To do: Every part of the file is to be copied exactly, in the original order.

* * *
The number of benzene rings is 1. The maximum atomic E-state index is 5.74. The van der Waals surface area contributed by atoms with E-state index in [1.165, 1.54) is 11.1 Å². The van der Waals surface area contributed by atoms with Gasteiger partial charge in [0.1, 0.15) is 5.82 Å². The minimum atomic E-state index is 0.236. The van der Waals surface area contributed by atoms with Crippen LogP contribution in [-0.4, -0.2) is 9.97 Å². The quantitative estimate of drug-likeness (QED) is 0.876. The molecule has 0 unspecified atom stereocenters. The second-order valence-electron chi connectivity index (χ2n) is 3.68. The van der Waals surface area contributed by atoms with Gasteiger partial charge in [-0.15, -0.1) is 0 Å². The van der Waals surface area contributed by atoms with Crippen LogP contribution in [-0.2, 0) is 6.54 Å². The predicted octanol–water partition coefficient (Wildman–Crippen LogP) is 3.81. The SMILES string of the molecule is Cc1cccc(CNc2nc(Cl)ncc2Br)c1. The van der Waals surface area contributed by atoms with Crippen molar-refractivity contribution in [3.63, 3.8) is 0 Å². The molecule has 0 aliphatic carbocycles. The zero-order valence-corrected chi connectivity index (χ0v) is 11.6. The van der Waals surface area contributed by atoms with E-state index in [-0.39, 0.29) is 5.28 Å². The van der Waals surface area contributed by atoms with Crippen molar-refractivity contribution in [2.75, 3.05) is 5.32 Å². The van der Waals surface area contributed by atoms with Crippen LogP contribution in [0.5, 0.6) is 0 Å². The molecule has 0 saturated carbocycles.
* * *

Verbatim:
The number of benzene rings is 1. The maximum atomic E-state index is 5.74. The van der Waals surface area contributed by atoms with E-state index in [1.165, 1.54) is 11.1 Å². The van der Waals surface area contributed by atoms with Gasteiger partial charge in [0.1, 0.15) is 5.82 Å². The minimum atomic E-state index is 0.236. The van der Waals surface area contributed by atoms with Crippen LogP contribution in [-0.4, -0.2) is 9.97 Å². The quantitative estimate of drug-likeness (QED) is 0.876. The molecule has 0 unspecified atom stereocenters. The second-order valence-electron chi connectivity index (χ2n) is 3.68. The van der Waals surface area contributed by atoms with Gasteiger partial charge in [-0.15, -0.1) is 0 Å². The van der Waals surface area contributed by atoms with Crippen LogP contribution in [-0.2, 0) is 6.54 Å². The predicted octanol–water partition coefficient (Wildman–Crippen LogP) is 3.81. The SMILES string of the molecule is Cc1cccc(CNc2nc(Cl)ncc2Br)c1. The van der Waals surface area contributed by atoms with Crippen molar-refractivity contribution in [3.63, 3.8) is 0 Å². The molecule has 0 aliphatic carbocycles. The zero-order valence-corrected chi connectivity index (χ0v) is 11.6. The van der Waals surface area contributed by atoms with E-state index in [-0.39, 0.29) is 5.28 Å². The van der Waals surface area contributed by atoms with Crippen molar-refractivity contribution in [2.75, 3.05) is 5.32 Å². The van der Waals surface area contributed by atoms with Crippen LogP contribution in [0.5, 0.6) is 0 Å². The molecule has 0 saturated carbocycles.